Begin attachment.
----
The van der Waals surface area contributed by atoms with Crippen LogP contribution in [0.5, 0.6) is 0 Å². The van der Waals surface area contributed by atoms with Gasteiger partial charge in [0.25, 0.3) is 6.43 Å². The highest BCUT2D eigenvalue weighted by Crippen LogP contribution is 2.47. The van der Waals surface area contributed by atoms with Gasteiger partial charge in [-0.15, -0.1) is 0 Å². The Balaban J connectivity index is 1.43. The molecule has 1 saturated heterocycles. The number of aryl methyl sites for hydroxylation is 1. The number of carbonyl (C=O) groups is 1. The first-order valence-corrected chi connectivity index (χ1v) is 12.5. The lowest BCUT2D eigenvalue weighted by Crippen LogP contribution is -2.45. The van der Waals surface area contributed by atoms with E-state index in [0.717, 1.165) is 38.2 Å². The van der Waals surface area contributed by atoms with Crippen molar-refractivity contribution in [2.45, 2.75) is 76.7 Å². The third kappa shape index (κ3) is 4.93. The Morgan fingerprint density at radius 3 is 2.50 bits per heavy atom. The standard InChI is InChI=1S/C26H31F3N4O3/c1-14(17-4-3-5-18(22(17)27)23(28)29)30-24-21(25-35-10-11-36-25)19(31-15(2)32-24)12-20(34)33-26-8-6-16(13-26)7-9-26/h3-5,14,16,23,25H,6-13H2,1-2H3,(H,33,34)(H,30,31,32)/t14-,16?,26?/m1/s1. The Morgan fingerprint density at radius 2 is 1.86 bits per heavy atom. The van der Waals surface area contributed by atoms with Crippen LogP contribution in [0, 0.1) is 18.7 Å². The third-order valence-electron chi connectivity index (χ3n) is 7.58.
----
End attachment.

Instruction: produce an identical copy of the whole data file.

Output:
The van der Waals surface area contributed by atoms with Crippen LogP contribution in [0.5, 0.6) is 0 Å². The van der Waals surface area contributed by atoms with Gasteiger partial charge in [0.25, 0.3) is 6.43 Å². The highest BCUT2D eigenvalue weighted by Crippen LogP contribution is 2.47. The van der Waals surface area contributed by atoms with Gasteiger partial charge in [-0.15, -0.1) is 0 Å². The Balaban J connectivity index is 1.43. The molecule has 1 saturated heterocycles. The number of aryl methyl sites for hydroxylation is 1. The number of carbonyl (C=O) groups is 1. The first-order valence-corrected chi connectivity index (χ1v) is 12.5. The lowest BCUT2D eigenvalue weighted by Crippen LogP contribution is -2.45. The van der Waals surface area contributed by atoms with E-state index in [0.717, 1.165) is 38.2 Å². The van der Waals surface area contributed by atoms with Crippen molar-refractivity contribution in [2.45, 2.75) is 76.7 Å². The third kappa shape index (κ3) is 4.93. The Morgan fingerprint density at radius 3 is 2.50 bits per heavy atom. The standard InChI is InChI=1S/C26H31F3N4O3/c1-14(17-4-3-5-18(22(17)27)23(28)29)30-24-21(25-35-10-11-36-25)19(31-15(2)32-24)12-20(34)33-26-8-6-16(13-26)7-9-26/h3-5,14,16,23,25H,6-13H2,1-2H3,(H,33,34)(H,30,31,32)/t14-,16?,26?/m1/s1. The Morgan fingerprint density at radius 2 is 1.86 bits per heavy atom. The van der Waals surface area contributed by atoms with Crippen LogP contribution in [0, 0.1) is 18.7 Å². The third-order valence-electron chi connectivity index (χ3n) is 7.58.